By Leon Chaitow, ND, DO
Nearly 20 years ago, Janet Travell and David Simons, the two leading pioneers of management of myofascial pain, described a simple myofascial-pain self-treatment approach, particularly when interscapular areas are involved.
They advised putting two tennis balls into a sock, and placing this onto the floor (ideally carpeted), in a way that allows the person to lie back onto them — so inducing a compressive force that is almost entirely under the control of the individual.
If this direct pressure is uncomfortable, more weight could be taken on the forearms, and less on the sensitive areas. The advice was to have kept the balls in a freezer, before use, so that they are very cold, adding cryotherapy pain-relief to the process.
A few minutes of such treatment, no more than once a day, should effectively reduce myofascial pain — remembering that the underlying causes and aggravating features, of the dysfunction — whether involving poor posture, or due to overuse should be addressed in order to avoid recurrence.
Travell and Simons advised that: “Whenever the patient hits a “hot spot” or a painful trigger point, he or she can maintain that position and control the pressure by starting gently and gradually increasing body-weight pressure on the tennis-balls, until the trigger point releases.”
My own approach to use of this method, for paraspinal muscle tension or pain, were described in my book, “Maintaining Body balance, Flexibility & Stability.” A: Place two tennis balls into a sock. B: Place the balls on a carpeted floor. C: Lie so that your spinous processes rest between the balls, and the balls press into the tense muscles alongside the spine. 1
Cautions for Self-Applied Treatments
It is often found to be useful to move gently, so that the balls roll up and down the paraspinal muscles, for a minute or two. There are several important cautions regarding self- applied treatments of any sort, including trigger point deactivation. If you offer advice for home care/self-treatment it’s important for the individual to be advised that:
- Pain relief should seldom be an end in itself — so underlying causes should always be considered and addressed.
- It is important to follow the guidelines you provide, and in particular, to avoid over-treatment.
- It is unwise to self-treat too many trigger points at any one time, potentially overloading repair and adaptation potentials — one or two per day is a safe number.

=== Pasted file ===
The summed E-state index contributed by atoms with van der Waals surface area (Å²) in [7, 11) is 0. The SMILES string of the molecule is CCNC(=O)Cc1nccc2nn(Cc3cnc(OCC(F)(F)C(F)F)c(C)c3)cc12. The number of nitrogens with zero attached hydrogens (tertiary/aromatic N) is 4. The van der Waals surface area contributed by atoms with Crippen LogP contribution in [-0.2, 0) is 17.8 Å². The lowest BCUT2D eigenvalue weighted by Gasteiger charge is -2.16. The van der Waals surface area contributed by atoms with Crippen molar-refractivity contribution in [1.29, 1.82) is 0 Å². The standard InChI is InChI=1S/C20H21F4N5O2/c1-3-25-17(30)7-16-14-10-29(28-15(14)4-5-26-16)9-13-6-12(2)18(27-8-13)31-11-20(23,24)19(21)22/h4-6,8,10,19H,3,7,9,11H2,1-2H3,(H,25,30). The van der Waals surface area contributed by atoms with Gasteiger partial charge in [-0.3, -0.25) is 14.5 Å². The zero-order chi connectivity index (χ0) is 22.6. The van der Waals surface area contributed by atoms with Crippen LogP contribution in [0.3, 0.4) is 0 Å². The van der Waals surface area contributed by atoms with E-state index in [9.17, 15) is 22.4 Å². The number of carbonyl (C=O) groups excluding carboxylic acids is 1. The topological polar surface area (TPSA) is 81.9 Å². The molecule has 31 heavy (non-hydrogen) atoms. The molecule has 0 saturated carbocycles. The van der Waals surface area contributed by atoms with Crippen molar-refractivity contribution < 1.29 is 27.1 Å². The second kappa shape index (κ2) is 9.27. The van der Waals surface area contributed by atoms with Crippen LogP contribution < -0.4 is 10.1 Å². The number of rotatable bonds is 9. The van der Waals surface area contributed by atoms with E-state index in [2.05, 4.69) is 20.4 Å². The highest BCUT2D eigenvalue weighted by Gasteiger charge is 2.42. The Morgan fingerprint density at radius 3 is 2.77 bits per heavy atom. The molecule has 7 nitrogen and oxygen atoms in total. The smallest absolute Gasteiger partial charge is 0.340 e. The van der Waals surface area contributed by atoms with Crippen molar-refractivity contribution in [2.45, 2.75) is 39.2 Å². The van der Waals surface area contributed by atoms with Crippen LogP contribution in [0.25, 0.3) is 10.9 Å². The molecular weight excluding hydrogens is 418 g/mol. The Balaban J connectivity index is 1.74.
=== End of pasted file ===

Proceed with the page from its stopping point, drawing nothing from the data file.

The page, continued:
Thoracic mobilization using tennis balls
Recently a more general thoracic mobilization variation of the use of the “two tennis balls” has been described and validated by research. In 2012 a two-stage method, for self-mobilization of the thoracic area, was described by Johnson & Grindstaff.2
Stage 1: Paraspinal Muscle Release
The individual lies back onto the two tennis balls, that have been confined in something such as a sock — so that the balls press lightly (and painlessly) into the stiffest paraspinal soft-tissues, with the spinous process resting in the groove between the balls.
The arms should be crossed over the chest, as the person slowly raises the head-and-shoulders off of the floor, for a count of three seconds, before lowering back down to allow the balls to press into the tense tissues for a few seconds. It is suggested that — once daily — this process should be repeated up to 15 times.
Then, following a few minutes of rest, the sequence should be repeated once more. Different levels of paraspinal stiffness can be treated, in the same way, by placing the balls appropriately. Slow deep breathing should accompany the exercise, and no pain should be experienced.
Stage 2: Supine Arm Circles
The tennis balls should be placed on one side or the other — in tense tissues, lateral, or inferior, to the scapula, so that the two balls are parallel to the thoracic spine. The arm on the side being treated should be raised so that the shoulder is flexed to 90 degrees, with the arm straight.
The arm should be moved in slowly increasing circles, clockwise, for about 30 seconds, and then anti-clockwise for the same length of time. After resting for a minute or so, the process should be repeated — before the other side is self-mobilized in the same way. Slow deep breathing should accompany the exercise, and no pain should be experienced.
Validation of the usefulness of these methods was reported in 2015, by Jung et al., who observed that when the protocol, as described above, was used by people with thoracic restrictions, there was a marked difference in thoracic mobility (as evidenced by a significant increase in the degree of chest expansion) between those who performed the exercises (three times weekly for six weeks), compared with those who did not.
- Chaitow L. Maintaining Body Balance, Flexibility & Stability. Cambridge: Elsevier, 2004; pp. 114.
- Johnson K, Grindstaff T. “Thoracic region self-mobilization: a clinical suggestion.” International Journal of Sports Physical Therapy, 2012; 7(2):252-256.
- Jung J, et al. “The effect of thoracic region self-mobilization on chest expansion and pulmonary function.” Journal of physical therapy science, 2015; 27(9):2779-2781.
Travell J, Simons D. Myofascial Pain and Dysfunction: The Trigger Point Manual Volume 1: Upper Half of Body, 2nd Edition. Philadelphia: Lippincott Williams & Wilkins, 1999; pp. 295.